Using computer gaming to engage people in neighbourhood planning

Historically this estate has had multiple problems with poor communication between the local authority and residents. Part of the estate had been demolished, leaving a large area of empty land which ultimately will become an amenity for residents, and Sandwell Metropolitan Borough Council jumped at the chance of working with an independent partner to help them engage with the community and use artists to improve design quality in the area.

MADE commissioned interactive digital media company Digital Native Academy to create a virtual 3D map of the space using existing computer games technology. Seven residents volunteered for training in the software and then shared their new skills with others on the estate to experiment with designs for the public space. These volunteer facilitators were able to involve their own social networks - their neighbours and friends – to allow us to reach the most marginalised people living on this marginalised estate.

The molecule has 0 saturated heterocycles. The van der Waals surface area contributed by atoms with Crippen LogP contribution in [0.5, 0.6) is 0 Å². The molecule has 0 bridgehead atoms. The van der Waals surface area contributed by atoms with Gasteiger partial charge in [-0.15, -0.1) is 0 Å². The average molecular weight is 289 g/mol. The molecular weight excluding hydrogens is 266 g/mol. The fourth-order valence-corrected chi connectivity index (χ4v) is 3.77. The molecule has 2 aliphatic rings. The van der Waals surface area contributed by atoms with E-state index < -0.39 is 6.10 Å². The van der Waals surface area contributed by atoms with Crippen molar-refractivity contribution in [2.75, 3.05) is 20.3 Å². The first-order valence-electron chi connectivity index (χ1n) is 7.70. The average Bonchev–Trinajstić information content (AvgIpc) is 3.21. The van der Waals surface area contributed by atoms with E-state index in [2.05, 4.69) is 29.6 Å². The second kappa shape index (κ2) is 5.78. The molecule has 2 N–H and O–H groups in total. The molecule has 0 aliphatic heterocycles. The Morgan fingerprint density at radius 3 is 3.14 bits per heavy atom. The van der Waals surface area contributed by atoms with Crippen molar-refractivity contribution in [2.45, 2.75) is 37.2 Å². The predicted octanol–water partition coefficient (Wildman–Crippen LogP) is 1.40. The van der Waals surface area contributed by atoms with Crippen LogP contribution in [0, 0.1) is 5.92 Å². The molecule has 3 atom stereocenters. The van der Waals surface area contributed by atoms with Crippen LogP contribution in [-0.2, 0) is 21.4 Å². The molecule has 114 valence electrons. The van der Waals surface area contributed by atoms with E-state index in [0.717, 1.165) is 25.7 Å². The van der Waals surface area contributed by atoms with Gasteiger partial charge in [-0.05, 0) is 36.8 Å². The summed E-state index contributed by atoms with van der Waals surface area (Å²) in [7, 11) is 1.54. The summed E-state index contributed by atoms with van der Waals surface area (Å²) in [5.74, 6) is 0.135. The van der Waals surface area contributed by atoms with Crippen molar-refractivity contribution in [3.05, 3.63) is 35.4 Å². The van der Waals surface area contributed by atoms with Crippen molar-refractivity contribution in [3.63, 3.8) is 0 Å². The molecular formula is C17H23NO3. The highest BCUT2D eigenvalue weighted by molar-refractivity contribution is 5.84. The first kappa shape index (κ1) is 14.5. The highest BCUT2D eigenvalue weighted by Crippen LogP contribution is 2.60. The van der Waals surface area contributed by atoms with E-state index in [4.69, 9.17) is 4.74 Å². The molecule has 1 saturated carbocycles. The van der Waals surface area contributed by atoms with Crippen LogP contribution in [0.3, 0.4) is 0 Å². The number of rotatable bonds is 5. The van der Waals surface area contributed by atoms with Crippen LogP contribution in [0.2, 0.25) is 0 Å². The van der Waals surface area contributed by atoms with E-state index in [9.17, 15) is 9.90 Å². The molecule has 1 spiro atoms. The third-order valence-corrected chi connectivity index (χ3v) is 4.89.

This is thought to be the first time computer gaming technology has been used in community engagement and consultation. It has proved to be very popular with residents, demonstrating that getting involved in regeneration can be fun. We are particularly proud that one young resident has now found paid work as a direct result of being a volunteer facilitator, and that two young residents were prepared to represent the estate at a regional symposium on ‘The power of young people to inform public space’.

Sandwell Council sees ‘Gaming the Tibby’ as ground-breaking as they have been able to “get the opinions of people who wouldn’t usually speak out”. It has opened doors with a previously disengaged community and “the doors are now open for future engagement”. The approach is being promoted through the Community Safety Partnership as a way of engaging with the most unreachable of people. The DVD of ideas and designs is feeding into the masterplanning process for the whole estate and training volunteer facilitators to deliver activities with other residents will be replicated at other regeneration schemes.

Gaming the Tibby was part of MADE’s Creative Communities project, funded by Arts Council England, and shortlisted for an HCA Academy Award for Investing in Young People. Gaming the Tibby has received much recognition through media coverage and awards, including

  winner of Most Innovative Use of Geographic Information from the Ordnance Survey

  shortlisted for a The Guardian Public Services Award for Partnership Working

shortlisted for a Local Government Chronicle and Health Service Journal Sustainable Communities Award